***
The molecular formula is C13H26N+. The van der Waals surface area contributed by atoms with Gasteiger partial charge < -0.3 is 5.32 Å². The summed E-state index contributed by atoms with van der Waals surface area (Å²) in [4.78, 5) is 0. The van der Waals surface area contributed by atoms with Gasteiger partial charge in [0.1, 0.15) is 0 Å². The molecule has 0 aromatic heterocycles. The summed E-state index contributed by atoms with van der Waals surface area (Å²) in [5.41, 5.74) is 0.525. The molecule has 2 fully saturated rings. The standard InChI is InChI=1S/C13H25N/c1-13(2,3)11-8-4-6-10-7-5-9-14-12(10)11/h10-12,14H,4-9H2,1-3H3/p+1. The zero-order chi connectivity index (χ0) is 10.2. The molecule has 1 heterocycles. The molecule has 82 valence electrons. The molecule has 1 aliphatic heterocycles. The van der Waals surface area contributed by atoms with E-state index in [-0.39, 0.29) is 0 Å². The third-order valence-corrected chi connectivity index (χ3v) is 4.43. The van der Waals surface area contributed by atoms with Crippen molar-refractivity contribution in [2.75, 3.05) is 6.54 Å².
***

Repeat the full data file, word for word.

The molecular formula is C13H26N+. The van der Waals surface area contributed by atoms with Gasteiger partial charge < -0.3 is 5.32 Å². The summed E-state index contributed by atoms with van der Waals surface area (Å²) in [4.78, 5) is 0. The van der Waals surface area contributed by atoms with Gasteiger partial charge in [0.1, 0.15) is 0 Å². The molecule has 0 aromatic heterocycles. The summed E-state index contributed by atoms with van der Waals surface area (Å²) in [5.41, 5.74) is 0.525. The molecule has 2 fully saturated rings. The standard InChI is InChI=1S/C13H25N/c1-13(2,3)11-8-4-6-10-7-5-9-14-12(10)11/h10-12,14H,4-9H2,1-3H3/p+1. The zero-order chi connectivity index (χ0) is 10.2. The molecule has 1 heterocycles. The molecule has 82 valence electrons. The molecule has 1 aliphatic heterocycles. The van der Waals surface area contributed by atoms with E-state index in [-0.39, 0.29) is 0 Å². The third-order valence-corrected chi connectivity index (χ3v) is 4.43. The van der Waals surface area contributed by atoms with Crippen molar-refractivity contribution in [2.75, 3.05) is 6.54 Å².